Meet The King’s Scholar aiming to make history

4 Mar 2022

Tudor Mendel-Idowu

World Book Day is a celebration of stories: some involving dragons and heroes, some about ordinary everyday life.

Tudor Mendel-Idowu’s story has been anything but ordinary, building on a prodigious talent that was first spotted on a TV show called ‘Child Genius’ when he was just eight years old.

Now, a Chelsea academy player who has already been capped at U15 and U17 level for England, we spoke to Tudor on World Book Day. To learn more about a gifted young man who is hoping to write his own story, on, and off the pitch.

You’re a King’s Scholar at Eton College. What does that mean?

King’s Scholars are the top fourteen brightest students in the UK, if not the world, admitted once per year at the age of 13. It’s decided after a rigorous examination process over two weeks, covering papers in a variety of subjects: Maths, Latin and Divinity to name a few.

At what age did you become aware of the fact you had a talent different to other children? When did Chelsea come into the picture?

Like every kid, I played football from a very young age. It would have been around the age of 7 or 8 that I realised I had a special talent; about the same time, I saw my academic gift coming to fruition as well. There were different top academies across the UK that approached me. Chelsea were the ones who showed the most interest and essentially being the top academy, they really wanted to get me, and did in the end.

Your family are guiding you through both academia and football. Is there anybody in the family whose footsteps you are following in?

There’s quite a bit of talent that runs through the family, but I’ll just take two specific examples. My grandfather on my mother’s side played internationally for his country, Nigeria. I actually have a photo at home of him with Pele at a game (John Adeleye-Abai is on Pele’s left), which I always found inspirational. On my father’s side, my grandfather Dr Fola Kayode Mendel-Idowu was a gifted academic. He specialised in bio-aeronautics, and as a pretty cool fact, he was Africa’s first flying doctor. So, my parents have always said I am a sort of fusion of these two extraordinary individuals.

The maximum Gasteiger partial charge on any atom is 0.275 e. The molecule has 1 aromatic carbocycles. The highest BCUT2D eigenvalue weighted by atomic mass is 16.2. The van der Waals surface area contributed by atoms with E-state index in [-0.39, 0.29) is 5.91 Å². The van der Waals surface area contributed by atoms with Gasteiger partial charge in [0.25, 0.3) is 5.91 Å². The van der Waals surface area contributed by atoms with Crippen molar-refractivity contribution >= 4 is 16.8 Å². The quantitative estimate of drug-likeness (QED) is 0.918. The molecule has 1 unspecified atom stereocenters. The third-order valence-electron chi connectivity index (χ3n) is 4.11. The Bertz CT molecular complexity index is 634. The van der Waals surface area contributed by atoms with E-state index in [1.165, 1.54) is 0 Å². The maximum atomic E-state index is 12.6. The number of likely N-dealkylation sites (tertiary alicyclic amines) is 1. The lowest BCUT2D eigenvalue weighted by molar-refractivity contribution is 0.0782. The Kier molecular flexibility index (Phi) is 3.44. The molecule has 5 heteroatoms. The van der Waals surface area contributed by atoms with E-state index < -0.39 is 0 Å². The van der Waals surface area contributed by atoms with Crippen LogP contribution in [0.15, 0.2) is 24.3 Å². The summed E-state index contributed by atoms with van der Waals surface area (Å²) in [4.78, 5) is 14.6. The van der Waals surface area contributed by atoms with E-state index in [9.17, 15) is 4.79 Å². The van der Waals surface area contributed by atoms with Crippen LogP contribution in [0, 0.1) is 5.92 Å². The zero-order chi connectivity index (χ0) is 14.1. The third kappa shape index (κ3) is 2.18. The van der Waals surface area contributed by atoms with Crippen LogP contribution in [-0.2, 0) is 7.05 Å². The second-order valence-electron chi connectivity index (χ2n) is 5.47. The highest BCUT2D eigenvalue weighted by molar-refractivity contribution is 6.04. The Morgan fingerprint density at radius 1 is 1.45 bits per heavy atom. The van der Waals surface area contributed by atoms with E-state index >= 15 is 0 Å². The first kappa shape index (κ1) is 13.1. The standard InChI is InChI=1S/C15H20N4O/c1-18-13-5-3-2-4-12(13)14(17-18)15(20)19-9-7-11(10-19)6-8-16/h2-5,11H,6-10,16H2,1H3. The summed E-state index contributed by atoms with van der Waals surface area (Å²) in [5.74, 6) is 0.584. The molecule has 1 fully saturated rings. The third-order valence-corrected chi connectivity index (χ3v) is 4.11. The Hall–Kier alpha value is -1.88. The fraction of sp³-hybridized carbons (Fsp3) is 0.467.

John Adeleye-Abai and Pele

What position did your footballing grandfather play?

I’d regard myself as a number 10 or a right winger. He was a winger as well, but perhaps less in the modern sense of the word. Today it’s about playing on the wing opposite to your strongest foot. So, you’re driving and cutting in to score. My grandfather was more of a crossing, up-and-down-the-flanks style winger.

Football and academia have not historically been considered bedfellows. How do your team-mates view what you’re trying to achieve?

When you’re trying to combine two worlds, which are regarded by many as diametrically opposed, it’s very difficult. Not everybody wants to, or is willing to simultaneously pursue two such paths. I think it’s come to the point where my teammates respect my dual endeavours, but largely due to my footballing quality. As long as I keep performing on the pitch, as I do, I don’t think they care too much!

Oxbridge by week; Premier League footballer by weekend. How much of a quandary might that be?

I’m sitting my first year of specialist study, so it’s a bit early to think about that! Combining a degree with playing, the logistics would need to be organised. From my perspective though, nothing is impossible. I think I’ve already started to prove that!

What was your favourite book growing up? What are you currently reading? Which sports story would you most like to read?

When I was 7 or 8, I was fascinated by a book called War Horse which ties in with my interest in modern history. For young kids, it’s a book they should get their hands on. Michael Morpurgo is a great author. I read almost all his books when I was little. I’m currently reading a collection of essays by a writer called David Berlinski. It looks at the shortcomings of materialistic thought and how it affects society, past and present. It’s a pretty hard read, but ties into what I’m doing at school, as we have this course called ‘Perspectives’, in which we discuss a range of topics from politics, philosophy, ethics and law.

Regarding sport, I was fascinated by a young Neymar Jr. He’s the player I have tried to model my game on. Seeing how he developed from U17 and U20 level, to that period at Barcelona where he became this ultra-entertaining player with a unique style, I’d love to learn more about that.

In five years, what will Tudor be doing?

It’s hard to pinpoint exactly where I will be. In terms of football, in five years, I’ll be 22. I want to be competing at the highest level. I have the same expectations for myself in football as I have as an academic. I want to be at the top. Playing in, and winning Champions Leagues.

Playing at a World Cup. Maybe even a World Player of the Year Award – we’ll see! Academically, it’s a process of continually learning. I’m studying Latin, Greek and Modern History at A level at the moment. Students who study these subjects have a wide range of options. I’m looking at Classics courses which opens other pathways like Philosophy, Law, Literature and Archaeology.

Foreign policy and international relations have always interested me too. I can really go in any of these directions. Tudor Mendel-Idowu. Remember the name.

Courtesy : FIFA